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Wort Oxygenation

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El Pistolero

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Radical Brewing - Randy Mosher said:
There are various ways to aerate chilled wort. Vigorous splashing, dribbling, or spraying the wort into the fermenter will add some oxygen. An aquarium pump with an air stone does a better job; a tank of oxygen is the geek solution and the way it's done at commercial breweries.
Well, end of story...it's the geek way for me. :D So after I get back from "borrowing" a spare oxygen tank from the local hospital, what do I do, bubble the O2 thru a (sanitized) airstone?
 

Kephren

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Yes. The airstone will work great. BTW, I really like the geek attitude, although personally, I think pure O2 is overkill ;) In any case, it will be way easier than shaking the carboy or bucket.
 

DeRoux's Broux

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i just use a $9 dollar bottle of Benzomatic O2 from Lowe's/Home Depot and the aeration stone from the HBS. the smaller O2 bubbles produced from the bottled oxygen are supposed to be better utilized by the yeasties. you turn it on, and run it depending on the SG of the brew your aerating. simple simple.
 

tnlandsailor

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I think the key to good aeration is small, slow, steady bubbles, with either air or oxygen. The thing you want is dissolved O2. If you aerate and end up with nothing but a big bunch of foam on top of the wort, then is isn't dissolved and isn't doing much good.

I use the Bernzomatic O2 cylinder (yes, geeky) with a metal aeration stone. I have the stone on the end of a wand. The stone produces the very tiny bubbles that have the best chance of dissolving. I turn on the O2 very low and then swirl the wand so that I get the whole carboy in a whirlpool action. The swirling action keeps the bubbles submerged for a longer period and gives them more of a chance to dissolve. After a few minutes, there is barely 1/4" of foam on top of the wort, which is really what you want. The air/O2 is in solution, not in the foam.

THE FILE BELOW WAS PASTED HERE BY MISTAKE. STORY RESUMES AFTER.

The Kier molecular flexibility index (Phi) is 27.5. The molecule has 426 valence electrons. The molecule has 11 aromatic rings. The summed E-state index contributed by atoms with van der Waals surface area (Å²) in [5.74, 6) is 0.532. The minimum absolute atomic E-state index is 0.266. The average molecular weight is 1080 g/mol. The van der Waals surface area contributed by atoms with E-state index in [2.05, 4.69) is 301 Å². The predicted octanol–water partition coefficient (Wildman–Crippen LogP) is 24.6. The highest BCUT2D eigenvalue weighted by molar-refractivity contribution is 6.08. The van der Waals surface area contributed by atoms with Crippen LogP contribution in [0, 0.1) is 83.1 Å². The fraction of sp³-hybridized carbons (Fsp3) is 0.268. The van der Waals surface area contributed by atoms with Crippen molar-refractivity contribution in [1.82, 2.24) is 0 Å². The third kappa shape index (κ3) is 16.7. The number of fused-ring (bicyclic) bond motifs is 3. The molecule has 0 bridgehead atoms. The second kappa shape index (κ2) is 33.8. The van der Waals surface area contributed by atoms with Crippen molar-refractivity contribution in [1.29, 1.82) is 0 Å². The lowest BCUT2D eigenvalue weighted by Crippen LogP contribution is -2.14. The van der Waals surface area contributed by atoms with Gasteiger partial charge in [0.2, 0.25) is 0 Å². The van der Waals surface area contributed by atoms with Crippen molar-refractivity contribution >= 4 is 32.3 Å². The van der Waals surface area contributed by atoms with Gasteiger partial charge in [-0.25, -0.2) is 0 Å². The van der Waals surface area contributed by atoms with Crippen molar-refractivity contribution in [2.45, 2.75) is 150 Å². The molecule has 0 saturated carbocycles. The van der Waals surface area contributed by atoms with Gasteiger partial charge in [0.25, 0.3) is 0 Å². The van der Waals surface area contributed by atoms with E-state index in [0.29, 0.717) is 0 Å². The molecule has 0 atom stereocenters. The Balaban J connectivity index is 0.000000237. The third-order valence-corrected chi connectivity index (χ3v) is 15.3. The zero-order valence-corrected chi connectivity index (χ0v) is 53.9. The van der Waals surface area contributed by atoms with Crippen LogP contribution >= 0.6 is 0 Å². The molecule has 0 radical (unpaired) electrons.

MaltyRod

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for what its worth, the owner of the local homebrew store told me, wort oxygenation is only needed if you are using liquid yeast, dry yeast is pre oxygenated and won't benefit from adding more to the wort, but liquid yeast will take right off with the oxygenation.
 

DeRoux's Broux

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hhmm? i'd never heard that before. but, i've only used dry yeast once, and that was in my 1st brew. many moons ago.......
 
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El Pistolero

El Pistolero

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DeRoux's Broux said:
i just use a $9 dollar bottle of Benzomatic O2 from Lowe's/Home Depot and the aeration stone from the HBS. the smaller O2 bubbles produced from the bottled oxygen are supposed to be better utilized by the yeasties. you turn it on, and run it depending on the SG of the brew your aerating. simple simple.
So you take your OG reading before you aerate?
Do you know of a table somewhere of OG vs bubble time?
 

DeRoux's Broux

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yep, prior to aerating and pitching. when you buy the aeration stone, it has a chart w/ it. i can look at mine and tell you what they are. to be honest with you, i just go for about 2 1/2 minutes. if it's a lager of high gravity brew, i'll go 3 1/2 minutes.